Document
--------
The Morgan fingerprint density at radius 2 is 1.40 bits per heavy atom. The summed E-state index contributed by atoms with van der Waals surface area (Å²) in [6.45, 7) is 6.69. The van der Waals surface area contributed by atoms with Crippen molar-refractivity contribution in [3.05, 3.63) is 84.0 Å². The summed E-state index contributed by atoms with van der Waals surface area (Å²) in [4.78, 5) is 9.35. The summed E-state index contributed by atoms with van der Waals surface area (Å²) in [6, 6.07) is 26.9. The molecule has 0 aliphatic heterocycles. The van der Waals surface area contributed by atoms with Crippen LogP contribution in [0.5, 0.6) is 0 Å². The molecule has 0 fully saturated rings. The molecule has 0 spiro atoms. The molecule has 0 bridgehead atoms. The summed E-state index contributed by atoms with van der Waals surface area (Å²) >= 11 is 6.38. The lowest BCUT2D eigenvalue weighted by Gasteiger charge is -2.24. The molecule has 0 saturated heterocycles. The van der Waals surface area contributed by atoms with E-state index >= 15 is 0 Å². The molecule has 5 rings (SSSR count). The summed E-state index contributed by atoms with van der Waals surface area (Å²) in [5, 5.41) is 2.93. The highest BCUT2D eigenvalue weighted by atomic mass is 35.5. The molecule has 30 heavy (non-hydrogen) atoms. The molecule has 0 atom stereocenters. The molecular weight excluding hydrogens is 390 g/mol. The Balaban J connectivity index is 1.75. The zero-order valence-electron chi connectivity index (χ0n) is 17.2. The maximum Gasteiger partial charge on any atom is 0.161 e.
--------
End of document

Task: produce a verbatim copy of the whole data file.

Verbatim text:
The Morgan fingerprint density at radius 2 is 1.40 bits per heavy atom. The summed E-state index contributed by atoms with van der Waals surface area (Å²) in [6.45, 7) is 6.69. The van der Waals surface area contributed by atoms with Crippen molar-refractivity contribution in [3.05, 3.63) is 84.0 Å². The summed E-state index contributed by atoms with van der Waals surface area (Å²) in [4.78, 5) is 9.35. The summed E-state index contributed by atoms with van der Waals surface area (Å²) in [6, 6.07) is 26.9. The molecule has 0 aliphatic heterocycles. The van der Waals surface area contributed by atoms with Crippen LogP contribution in [0.5, 0.6) is 0 Å². The molecule has 0 fully saturated rings. The molecule has 0 spiro atoms. The molecule has 0 bridgehead atoms. The summed E-state index contributed by atoms with van der Waals surface area (Å²) >= 11 is 6.38. The lowest BCUT2D eigenvalue weighted by Gasteiger charge is -2.24. The molecule has 0 saturated heterocycles. The van der Waals surface area contributed by atoms with E-state index >= 15 is 0 Å². The molecule has 5 rings (SSSR count). The summed E-state index contributed by atoms with van der Waals surface area (Å²) in [5, 5.41) is 2.93. The highest BCUT2D eigenvalue weighted by atomic mass is 35.5. The molecule has 30 heavy (non-hydrogen) atoms. The molecule has 0 atom stereocenters. The molecular weight excluding hydrogens is 390 g/mol. The Balaban J connectivity index is 1.75. The zero-order valence-electron chi connectivity index (χ0n) is 17.2. The maximum Gasteiger partial charge on any atom is 0.161 e.